stops hosting WikiLeaks on its servers

The U.S. diplomatic cables released by WikiLeaks offer unvarnished insights into the personal proclivities of world leaders.
By Ellen Nakashima
Washington Post Staff Writer
Wednesday, December 1, 2010; 6:27 PM

WikiLeaks has lost the love of

The online bookseller, which also provides Web services, had been hosting WikiLeaks on its servers. After an inquiry Tuesday afternoon from an aide to Sen. Joseph I. Lieberman (I-Conn.), it stopped.

"I wish that Amazon had taken this action earlier based on WikiLeaks' previous publication of classified material," Lieberman, chairman of the Homeland Security Committee, said in a statement. But, he added, "the company's decision to cut off WikiLeaks now is the right decision and should set the standard for other companies WikiLeaks is using to distribute its illegally seized material."

Amazon attorneys declined to comment. But the Seattle-based company told Lieberman's staff that it has hosted WikiLeaks' site since the fall and that it ended the relationship "in the last 24 hours" because WikiLeaks was violating Amazon's terms of use, according to Homeland Security Committee staffers.

The company did not specify those terms, but its acceptable-use policy says that Amazon can terminate service if it receives notice that the client is using the Web-hosting service "for any illegal purpose or in a way that violates the law."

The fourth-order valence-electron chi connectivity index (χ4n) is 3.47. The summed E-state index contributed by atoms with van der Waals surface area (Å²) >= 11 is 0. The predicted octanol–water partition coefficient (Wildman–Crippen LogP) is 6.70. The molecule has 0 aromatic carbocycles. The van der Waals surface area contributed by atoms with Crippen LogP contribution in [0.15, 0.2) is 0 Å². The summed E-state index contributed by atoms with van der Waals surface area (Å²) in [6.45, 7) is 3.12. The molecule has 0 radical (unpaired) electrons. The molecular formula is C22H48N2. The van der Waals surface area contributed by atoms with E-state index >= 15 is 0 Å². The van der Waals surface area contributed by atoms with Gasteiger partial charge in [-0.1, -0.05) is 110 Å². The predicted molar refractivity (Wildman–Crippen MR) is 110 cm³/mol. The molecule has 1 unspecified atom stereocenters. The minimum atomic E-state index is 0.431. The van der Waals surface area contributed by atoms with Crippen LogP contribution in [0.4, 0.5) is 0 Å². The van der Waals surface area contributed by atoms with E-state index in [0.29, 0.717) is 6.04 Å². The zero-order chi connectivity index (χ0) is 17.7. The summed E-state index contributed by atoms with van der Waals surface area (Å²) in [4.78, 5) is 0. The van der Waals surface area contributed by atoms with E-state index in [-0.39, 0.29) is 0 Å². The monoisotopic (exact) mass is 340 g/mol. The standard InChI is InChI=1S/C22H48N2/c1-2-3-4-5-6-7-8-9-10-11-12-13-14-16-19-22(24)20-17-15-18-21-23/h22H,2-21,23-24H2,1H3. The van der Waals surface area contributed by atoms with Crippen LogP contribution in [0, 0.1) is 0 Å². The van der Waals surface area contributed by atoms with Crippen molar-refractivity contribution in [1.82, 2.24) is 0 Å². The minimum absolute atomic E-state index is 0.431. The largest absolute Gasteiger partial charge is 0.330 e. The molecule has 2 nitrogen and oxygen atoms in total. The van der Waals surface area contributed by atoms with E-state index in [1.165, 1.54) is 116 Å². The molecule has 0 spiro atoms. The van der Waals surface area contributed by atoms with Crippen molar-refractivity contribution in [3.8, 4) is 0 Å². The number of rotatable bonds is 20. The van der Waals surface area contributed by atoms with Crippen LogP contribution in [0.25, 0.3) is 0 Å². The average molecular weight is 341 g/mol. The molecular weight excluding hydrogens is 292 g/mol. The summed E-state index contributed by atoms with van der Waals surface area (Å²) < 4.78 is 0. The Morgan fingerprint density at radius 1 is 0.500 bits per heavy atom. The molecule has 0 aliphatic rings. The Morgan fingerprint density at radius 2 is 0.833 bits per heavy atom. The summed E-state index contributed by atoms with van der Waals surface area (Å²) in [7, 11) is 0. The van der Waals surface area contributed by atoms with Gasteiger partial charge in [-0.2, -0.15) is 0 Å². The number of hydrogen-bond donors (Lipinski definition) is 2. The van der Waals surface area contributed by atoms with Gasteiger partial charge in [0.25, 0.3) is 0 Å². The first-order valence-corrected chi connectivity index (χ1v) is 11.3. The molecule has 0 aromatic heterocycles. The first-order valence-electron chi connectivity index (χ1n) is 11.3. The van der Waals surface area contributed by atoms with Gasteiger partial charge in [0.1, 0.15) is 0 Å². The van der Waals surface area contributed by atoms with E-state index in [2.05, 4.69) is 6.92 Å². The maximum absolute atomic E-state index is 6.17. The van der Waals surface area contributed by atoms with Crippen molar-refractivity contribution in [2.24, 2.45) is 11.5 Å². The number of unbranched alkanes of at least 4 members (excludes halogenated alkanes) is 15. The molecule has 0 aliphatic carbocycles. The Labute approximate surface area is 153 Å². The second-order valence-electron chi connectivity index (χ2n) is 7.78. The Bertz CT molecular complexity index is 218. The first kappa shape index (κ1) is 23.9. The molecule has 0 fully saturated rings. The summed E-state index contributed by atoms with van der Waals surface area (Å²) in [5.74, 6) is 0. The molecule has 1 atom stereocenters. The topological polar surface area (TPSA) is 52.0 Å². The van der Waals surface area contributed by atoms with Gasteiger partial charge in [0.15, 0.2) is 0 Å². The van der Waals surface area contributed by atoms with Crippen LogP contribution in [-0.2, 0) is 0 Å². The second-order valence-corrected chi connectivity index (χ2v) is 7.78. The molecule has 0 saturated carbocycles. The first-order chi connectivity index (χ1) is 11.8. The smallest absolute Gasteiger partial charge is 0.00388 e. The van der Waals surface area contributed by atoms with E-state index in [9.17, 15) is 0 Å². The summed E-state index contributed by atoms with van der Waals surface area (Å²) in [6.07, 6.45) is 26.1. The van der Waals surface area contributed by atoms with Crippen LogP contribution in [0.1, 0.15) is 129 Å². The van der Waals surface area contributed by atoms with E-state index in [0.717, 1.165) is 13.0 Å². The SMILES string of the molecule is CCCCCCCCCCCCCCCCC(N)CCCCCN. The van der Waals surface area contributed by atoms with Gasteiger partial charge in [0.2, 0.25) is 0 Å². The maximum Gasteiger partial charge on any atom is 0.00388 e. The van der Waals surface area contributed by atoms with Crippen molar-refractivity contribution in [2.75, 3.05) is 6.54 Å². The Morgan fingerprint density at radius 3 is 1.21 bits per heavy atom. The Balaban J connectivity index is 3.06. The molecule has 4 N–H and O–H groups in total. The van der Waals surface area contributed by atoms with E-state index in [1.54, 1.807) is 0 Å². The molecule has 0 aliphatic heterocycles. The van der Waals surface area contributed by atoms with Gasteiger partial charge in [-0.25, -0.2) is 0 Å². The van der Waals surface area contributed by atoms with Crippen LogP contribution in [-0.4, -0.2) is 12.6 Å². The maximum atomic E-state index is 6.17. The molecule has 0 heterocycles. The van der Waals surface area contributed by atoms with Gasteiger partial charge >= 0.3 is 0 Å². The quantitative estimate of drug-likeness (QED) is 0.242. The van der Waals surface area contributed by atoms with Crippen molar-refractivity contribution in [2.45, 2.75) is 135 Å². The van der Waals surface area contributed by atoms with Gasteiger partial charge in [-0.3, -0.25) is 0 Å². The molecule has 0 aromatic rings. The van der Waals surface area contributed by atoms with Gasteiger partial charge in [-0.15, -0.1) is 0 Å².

Signing up for Web hosting services on Amazon, as with other companies, is as easy as filling out an online application.

Obama administration officials have repeatedly asserted that WikiLeaks' release of the classified cables is a criminal act, and White House spokesman Robert Gibbs called it a "serious violation of the law."

Justice Department officials are exploring possible charges against WikiLeaks founder Julian Assange under the Espionage Act. That act criminalizes "unauthorized possession of information relating to the national defense" by an individual who has reason to believe it could harm the United States and who publishes it or "willfully" retains it when the government has demanded its return.

Meanwhile, WikiLeaks merely moved its and its sites back to its previous Web host, a company in Sweden called Bahnhof, underlining how difficult it is to target Web sites in a virtual universe in which data move between servers and across national borders with a few keystrokes.

After being dumped by Amazon, WikiLeaks quickly sent out a response via its Twitter site: "If Amazon are so uncomfortable with the first amendment, they should get out of the business of selling books."

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